22nd Presidium of the Communist Party of the Soviet Union

From Infogalactic: the planetary knowledge core
Jump to: navigation, search
Presidium chairmen
Khrushchev chaired the Presidium from 1955 to 1964.
A portrait shot of an older man with greying hair, with five medals on his chest and one badge. He is wearing a black blazer over a white shirt and black tie.
Brezhnev succeeded Khrushchev in 1964, and chaired the Presidium until 1982.

A member of the Presidium of the Central Committee of the Communist Party of the Soviet Union was a member of the nomenklatura, the country's de facto ruling class.[1] Nikita Khrushchev chaired the Presidium from 1955 to 1964; Leonid Brezhnev succeeded him that year and chaired until 1982.[2] In contrast to full members, candidate members of the Presidium could not vote during Presidium sessions.[3] It was normal that a full member of the Presidium had previously served as a candidate member, but this was not always the case.[4] During the term 23 people held seats in the Presidium: 14 full members and 9 candidate members. One candidate members was promoted to full membership in the Presidium during the term. Not a single Presidium member died during this period while retaining office.

The Central Committee was, according to sovietologists Merle Fainsod and Jerry F. Hough, elected unanimously at the 22nd Party Congress (17–31 October 1961).[5] The 22nd Central Committee in turn elected the Politburo unanimously.[5] Brezhnev, the Chairman of the Presidium of the Supreme Soviet, was considered as an alternative to Kozlov as Second Secretary, but was instead made Third Secretary, the secretary responsible for industry. In 1963, for unknown reasons, possibly health reasons, Brezhnev took over Kozlov's duties at the Secretariat, and became the de facto Second Secretary. When a Western journalist asked Khrushchev in 1963 who would succeed him, Khrushchev responded bluntly "Brezhnev".[6] After a prolonged power struggle, Khrushchev was ousted from power,[7] and a collective leadership led by Brezhnev, Kosygin, Podgorny,[8] Mikhail Suslov[9] and Andrei Kirilenko[10] was formed.

In the months following Khrushchev's ousting, three members were elected to the Presidium: Alexander Shelepin, the Chairman of the State Control Commission; Petro Shelest, the First Secretary of the Communist Party of Ukraine; and Kirill Mazurov, a First Deputy Chairman of the Council of Ministers.[11] While Brezhnev may have been General Secretary, he did not have a majority in the Presidium; when Kosygin and Podgorny agreed on policy, which was not often the case, Brezhnev found himself in the minority. Brezhnev could only count on three to four votes in the Presidium: Suslov, who often switched sides, Kirilenko, Pelše and Dmitry Polyansky.[12] Brezhnev and Kosygin often disagreed on policy; Brezhnev was a conservative while Kosygin was a modest reformer. Kosygin, who had begun his premiership as Brezhnev's equal, lost much power and influence within the Presidium when he introduced the 1965–1971 Soviet economic reform.[13]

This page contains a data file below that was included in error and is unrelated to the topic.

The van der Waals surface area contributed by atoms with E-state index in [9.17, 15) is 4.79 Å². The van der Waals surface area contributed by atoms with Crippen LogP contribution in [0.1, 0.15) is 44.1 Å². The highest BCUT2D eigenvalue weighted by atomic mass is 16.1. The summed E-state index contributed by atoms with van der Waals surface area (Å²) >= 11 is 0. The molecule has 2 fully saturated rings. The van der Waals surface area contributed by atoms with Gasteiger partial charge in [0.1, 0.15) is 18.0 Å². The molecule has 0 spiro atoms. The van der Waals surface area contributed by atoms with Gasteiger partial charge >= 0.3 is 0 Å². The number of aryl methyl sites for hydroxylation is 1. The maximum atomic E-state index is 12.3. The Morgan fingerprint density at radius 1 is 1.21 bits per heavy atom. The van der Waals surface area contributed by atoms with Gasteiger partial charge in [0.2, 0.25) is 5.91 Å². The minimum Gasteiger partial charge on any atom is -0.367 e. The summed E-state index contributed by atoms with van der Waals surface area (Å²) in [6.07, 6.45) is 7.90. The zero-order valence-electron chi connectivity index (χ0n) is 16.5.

22nd Presidium (1961–1966)

References

General
Full- and candidate membership of the Presidium were taken from these sources:

  • Fainsod & Hough 1979. How the Soviet Union Is Governed. pp. 230–231.<templatestyles src="Module:Citation/CS1/styles.css"></templatestyles>
  • Fainsod & Hough 1979. How the Soviet Union Is Governed. pp. 239–240.<templatestyles src="Module:Citation/CS1/styles.css"></templatestyles>

Specific

Bibliography

  • Fainsod, Merle; Hough, Jerry F. (1979). How the Soviet Union is Governed. Harvard University Press. ISBN 9780674410305.CS1 maint: multiple names: authors list (link)<templatestyles src="Module:Citation/CS1/styles.css"></templatestyles>
  • Dogan, Mattéi; Higley, John (1998). Elites, Crises, and the Origins of Regimes. Rowman & Littlefield. ISBN 978-0847690237.<templatestyles src="Module:Citation/CS1/styles.css"></templatestyles>
  • Schmidt-Häuer, Christian (1986). Gorbachev: The Path to Power. I.B. Tauris. ISBN 9781850430155.<templatestyles src="Module:Citation/CS1/styles.css"></templatestyles>
  • Huskey, Eugene (1992). Executive Power and Soviet Politics: The Rise and Decline of the Soviet State. M. E. Sharpe. ISBN 9781563240591.<templatestyles src="Module:Citation/CS1/styles.css"></templatestyles>
  • Baylis, Thomas A. (1989). Governing by Committee: Collegial Leadership in Advanced Societies. State University of New York Press. ISBN 978-0887069444.<templatestyles src="Module:Citation/CS1/styles.css"></templatestyles>
  • Cocks, Paul; Daniels, Robert Vincent; Whittier Heer, Nancy (1976). The Dynamics of Soviet Politics. Harvard University Press. ISBN 9780674218819.CS1 maint: multiple names: authors list (link)<templatestyles src="Module:Citation/CS1/styles.css"></templatestyles>
  • Zemtsov, Ilya (1989). Chernenko: The Last Bolshevik: The Soviet Union on the Eve of Perestroika. Transaction Publishers. ISBN 9781412819459.<templatestyles src="Module:Citation/CS1/styles.css"></templatestyles>
  • Brown, Archie (2009). The Rise & Fall of Communism. Bodley Head. ISBN 9780307372246.<templatestyles src="Module:Citation/CS1/styles.css"></templatestyles>